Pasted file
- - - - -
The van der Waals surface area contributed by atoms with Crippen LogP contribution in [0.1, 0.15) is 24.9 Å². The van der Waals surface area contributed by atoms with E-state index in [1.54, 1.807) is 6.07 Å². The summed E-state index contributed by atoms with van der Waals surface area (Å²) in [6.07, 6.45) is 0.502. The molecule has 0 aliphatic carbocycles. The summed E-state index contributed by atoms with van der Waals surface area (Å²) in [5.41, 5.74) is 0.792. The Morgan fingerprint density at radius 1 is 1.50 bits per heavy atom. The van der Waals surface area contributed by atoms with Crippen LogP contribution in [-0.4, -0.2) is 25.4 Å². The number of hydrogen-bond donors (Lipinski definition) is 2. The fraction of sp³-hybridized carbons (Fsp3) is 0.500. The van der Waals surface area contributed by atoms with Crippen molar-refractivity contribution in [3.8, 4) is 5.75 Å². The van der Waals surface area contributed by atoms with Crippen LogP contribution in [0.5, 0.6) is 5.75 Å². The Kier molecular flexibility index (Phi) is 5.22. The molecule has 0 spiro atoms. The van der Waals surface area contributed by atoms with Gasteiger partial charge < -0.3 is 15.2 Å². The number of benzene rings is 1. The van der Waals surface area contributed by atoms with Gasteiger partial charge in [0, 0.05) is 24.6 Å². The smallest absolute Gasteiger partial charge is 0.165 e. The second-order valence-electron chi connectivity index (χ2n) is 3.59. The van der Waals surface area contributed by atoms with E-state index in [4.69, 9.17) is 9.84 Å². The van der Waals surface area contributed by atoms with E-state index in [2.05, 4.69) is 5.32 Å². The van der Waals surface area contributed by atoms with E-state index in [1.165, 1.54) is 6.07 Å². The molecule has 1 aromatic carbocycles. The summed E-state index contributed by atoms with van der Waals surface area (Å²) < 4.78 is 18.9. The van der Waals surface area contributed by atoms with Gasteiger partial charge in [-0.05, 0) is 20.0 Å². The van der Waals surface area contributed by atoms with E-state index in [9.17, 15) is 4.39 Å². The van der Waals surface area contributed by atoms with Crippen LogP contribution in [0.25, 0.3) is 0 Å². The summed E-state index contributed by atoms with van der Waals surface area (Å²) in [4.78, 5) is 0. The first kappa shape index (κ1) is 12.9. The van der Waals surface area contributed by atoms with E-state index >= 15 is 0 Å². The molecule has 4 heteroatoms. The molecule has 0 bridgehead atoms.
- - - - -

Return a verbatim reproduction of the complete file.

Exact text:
The van der Waals surface area contributed by atoms with Crippen LogP contribution in [0.1, 0.15) is 24.9 Å². The van der Waals surface area contributed by atoms with E-state index in [1.54, 1.807) is 6.07 Å². The summed E-state index contributed by atoms with van der Waals surface area (Å²) in [6.07, 6.45) is 0.502. The molecule has 0 aliphatic carbocycles. The summed E-state index contributed by atoms with van der Waals surface area (Å²) in [5.41, 5.74) is 0.792. The Morgan fingerprint density at radius 1 is 1.50 bits per heavy atom. The van der Waals surface area contributed by atoms with Crippen LogP contribution in [-0.4, -0.2) is 25.4 Å². The number of hydrogen-bond donors (Lipinski definition) is 2. The fraction of sp³-hybridized carbons (Fsp3) is 0.500. The van der Waals surface area contributed by atoms with Crippen molar-refractivity contribution in [3.8, 4) is 5.75 Å². The van der Waals surface area contributed by atoms with Crippen LogP contribution in [0.5, 0.6) is 5.75 Å². The Kier molecular flexibility index (Phi) is 5.22. The molecule has 0 spiro atoms. The van der Waals surface area contributed by atoms with Gasteiger partial charge < -0.3 is 15.2 Å². The number of benzene rings is 1. The van der Waals surface area contributed by atoms with Gasteiger partial charge in [0, 0.05) is 24.6 Å². The smallest absolute Gasteiger partial charge is 0.165 e. The second-order valence-electron chi connectivity index (χ2n) is 3.59. The van der Waals surface area contributed by atoms with E-state index in [4.69, 9.17) is 9.84 Å². The van der Waals surface area contributed by atoms with E-state index in [2.05, 4.69) is 5.32 Å². The van der Waals surface area contributed by atoms with E-state index in [1.165, 1.54) is 6.07 Å². The molecule has 1 aromatic carbocycles. The summed E-state index contributed by atoms with van der Waals surface area (Å²) < 4.78 is 18.9. The van der Waals surface area contributed by atoms with Gasteiger partial charge in [-0.05, 0) is 20.0 Å². The van der Waals surface area contributed by atoms with E-state index in [9.17, 15) is 4.39 Å². The van der Waals surface area contributed by atoms with Crippen LogP contribution in [0.25, 0.3) is 0 Å². The summed E-state index contributed by atoms with van der Waals surface area (Å²) in [4.78, 5) is 0. The first kappa shape index (κ1) is 12.9. The van der Waals surface area contributed by atoms with E-state index >= 15 is 0 Å². The molecule has 4 heteroatoms. The molecule has 0 bridgehead atoms.